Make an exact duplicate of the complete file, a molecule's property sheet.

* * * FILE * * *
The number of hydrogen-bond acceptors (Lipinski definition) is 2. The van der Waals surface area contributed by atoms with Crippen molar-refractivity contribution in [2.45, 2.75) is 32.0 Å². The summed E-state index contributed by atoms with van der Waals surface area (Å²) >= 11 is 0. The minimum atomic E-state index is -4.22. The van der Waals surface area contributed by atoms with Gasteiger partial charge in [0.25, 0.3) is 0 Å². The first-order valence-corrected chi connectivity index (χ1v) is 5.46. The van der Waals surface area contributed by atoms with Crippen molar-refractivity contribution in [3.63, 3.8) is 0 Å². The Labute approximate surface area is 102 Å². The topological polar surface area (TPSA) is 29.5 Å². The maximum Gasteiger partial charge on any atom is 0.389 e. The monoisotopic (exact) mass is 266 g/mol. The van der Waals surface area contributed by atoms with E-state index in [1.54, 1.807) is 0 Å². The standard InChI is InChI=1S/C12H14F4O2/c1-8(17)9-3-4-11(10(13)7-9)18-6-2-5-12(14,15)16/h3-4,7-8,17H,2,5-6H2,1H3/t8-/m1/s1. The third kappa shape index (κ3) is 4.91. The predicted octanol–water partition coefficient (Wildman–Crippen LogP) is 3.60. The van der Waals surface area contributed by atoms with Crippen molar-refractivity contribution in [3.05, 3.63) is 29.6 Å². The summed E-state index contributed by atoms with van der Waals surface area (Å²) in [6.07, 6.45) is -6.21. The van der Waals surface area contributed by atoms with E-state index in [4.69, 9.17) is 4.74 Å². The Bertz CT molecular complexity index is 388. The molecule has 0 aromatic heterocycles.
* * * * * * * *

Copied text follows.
The number of hydrogen-bond acceptors (Lipinski definition) is 2. The van der Waals surface area contributed by atoms with Crippen molar-refractivity contribution in [2.45, 2.75) is 32.0 Å². The summed E-state index contributed by atoms with van der Waals surface area (Å²) >= 11 is 0. The minimum atomic E-state index is -4.22. The van der Waals surface area contributed by atoms with Gasteiger partial charge in [0.25, 0.3) is 0 Å². The first-order valence-corrected chi connectivity index (χ1v) is 5.46. The van der Waals surface area contributed by atoms with Crippen molar-refractivity contribution in [3.63, 3.8) is 0 Å². The Labute approximate surface area is 102 Å². The topological polar surface area (TPSA) is 29.5 Å². The maximum Gasteiger partial charge on any atom is 0.389 e. The monoisotopic (exact) mass is 266 g/mol. The van der Waals surface area contributed by atoms with E-state index in [1.54, 1.807) is 0 Å². The standard InChI is InChI=1S/C12H14F4O2/c1-8(17)9-3-4-11(10(13)7-9)18-6-2-5-12(14,15)16/h3-4,7-8,17H,2,5-6H2,1H3/t8-/m1/s1. The third kappa shape index (κ3) is 4.91. The predicted octanol–water partition coefficient (Wildman–Crippen LogP) is 3.60. The van der Waals surface area contributed by atoms with Crippen molar-refractivity contribution in [3.05, 3.63) is 29.6 Å². The summed E-state index contributed by atoms with van der Waals surface area (Å²) in [6.07, 6.45) is -6.21. The van der Waals surface area contributed by atoms with E-state index in [4.69, 9.17) is 4.74 Å². The Bertz CT molecular complexity index is 388. The molecule has 0 aromatic heterocycles.